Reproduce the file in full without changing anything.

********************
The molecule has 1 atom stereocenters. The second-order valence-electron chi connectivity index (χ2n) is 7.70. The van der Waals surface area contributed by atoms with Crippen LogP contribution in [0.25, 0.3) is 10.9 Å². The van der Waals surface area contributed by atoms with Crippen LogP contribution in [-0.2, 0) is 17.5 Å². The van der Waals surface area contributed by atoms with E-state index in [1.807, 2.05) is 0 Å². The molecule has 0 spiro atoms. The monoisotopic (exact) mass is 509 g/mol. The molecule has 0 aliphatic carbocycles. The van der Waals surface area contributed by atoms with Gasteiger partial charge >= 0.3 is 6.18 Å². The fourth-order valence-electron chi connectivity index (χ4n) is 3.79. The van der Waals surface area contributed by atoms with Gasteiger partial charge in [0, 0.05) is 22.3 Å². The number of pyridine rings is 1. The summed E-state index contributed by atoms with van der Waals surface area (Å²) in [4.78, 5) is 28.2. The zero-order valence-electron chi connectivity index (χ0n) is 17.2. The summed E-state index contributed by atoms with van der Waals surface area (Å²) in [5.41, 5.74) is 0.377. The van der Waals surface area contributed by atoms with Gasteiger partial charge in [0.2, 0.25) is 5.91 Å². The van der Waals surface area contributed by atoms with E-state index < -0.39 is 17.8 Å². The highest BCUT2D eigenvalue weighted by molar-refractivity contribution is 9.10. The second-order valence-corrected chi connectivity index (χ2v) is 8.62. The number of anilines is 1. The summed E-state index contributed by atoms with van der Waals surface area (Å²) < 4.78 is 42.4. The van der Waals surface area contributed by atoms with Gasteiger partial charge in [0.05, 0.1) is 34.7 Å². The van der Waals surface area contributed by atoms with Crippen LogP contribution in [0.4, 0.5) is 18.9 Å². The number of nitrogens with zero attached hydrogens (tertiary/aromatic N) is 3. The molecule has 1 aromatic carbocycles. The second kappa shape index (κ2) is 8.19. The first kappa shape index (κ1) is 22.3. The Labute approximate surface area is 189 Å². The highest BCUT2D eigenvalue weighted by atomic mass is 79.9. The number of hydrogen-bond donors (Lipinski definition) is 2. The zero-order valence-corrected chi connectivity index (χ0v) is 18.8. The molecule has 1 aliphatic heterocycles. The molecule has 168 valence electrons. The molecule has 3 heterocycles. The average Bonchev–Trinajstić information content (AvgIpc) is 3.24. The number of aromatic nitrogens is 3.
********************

The molecule has 1 atom stereocenters. The second-order valence-electron chi connectivity index (χ2n) is 7.70. The van der Waals surface area contributed by atoms with Crippen LogP contribution in [0.25, 0.3) is 10.9 Å². The van der Waals surface area contributed by atoms with Crippen LogP contribution in [-0.2, 0) is 17.5 Å². The van der Waals surface area contributed by atoms with E-state index in [1.807, 2.05) is 0 Å². The molecule has 0 spiro atoms. The monoisotopic (exact) mass is 509 g/mol. The molecule has 0 aliphatic carbocycles. The van der Waals surface area contributed by atoms with Gasteiger partial charge >= 0.3 is 6.18 Å². The fourth-order valence-electron chi connectivity index (χ4n) is 3.79. The van der Waals surface area contributed by atoms with Gasteiger partial charge in [0, 0.05) is 22.3 Å². The number of pyridine rings is 1. The summed E-state index contributed by atoms with van der Waals surface area (Å²) in [4.78, 5) is 28.2. The zero-order valence-electron chi connectivity index (χ0n) is 17.2. The summed E-state index contributed by atoms with van der Waals surface area (Å²) in [5.41, 5.74) is 0.377. The van der Waals surface area contributed by atoms with Gasteiger partial charge in [0.2, 0.25) is 5.91 Å². The van der Waals surface area contributed by atoms with E-state index < -0.39 is 17.8 Å². The highest BCUT2D eigenvalue weighted by molar-refractivity contribution is 9.10. The second-order valence-corrected chi connectivity index (χ2v) is 8.62. The number of anilines is 1. The summed E-state index contributed by atoms with van der Waals surface area (Å²) < 4.78 is 42.4. The van der Waals surface area contributed by atoms with Gasteiger partial charge in [0.05, 0.1) is 34.7 Å². The van der Waals surface area contributed by atoms with Crippen LogP contribution in [0.4, 0.5) is 18.9 Å². The number of nitrogens with zero attached hydrogens (tertiary/aromatic N) is 3. The molecule has 1 aromatic carbocycles. The second kappa shape index (κ2) is 8.19. The first kappa shape index (κ1) is 22.3. The Labute approximate surface area is 189 Å². The highest BCUT2D eigenvalue weighted by atomic mass is 79.9. The number of hydrogen-bond donors (Lipinski definition) is 2. The zero-order valence-corrected chi connectivity index (χ0v) is 18.8. The molecule has 1 aliphatic heterocycles. The molecule has 168 valence electrons. The molecule has 3 heterocycles. The average Bonchev–Trinajstić information content (AvgIpc) is 3.24. The number of aromatic nitrogens is 3.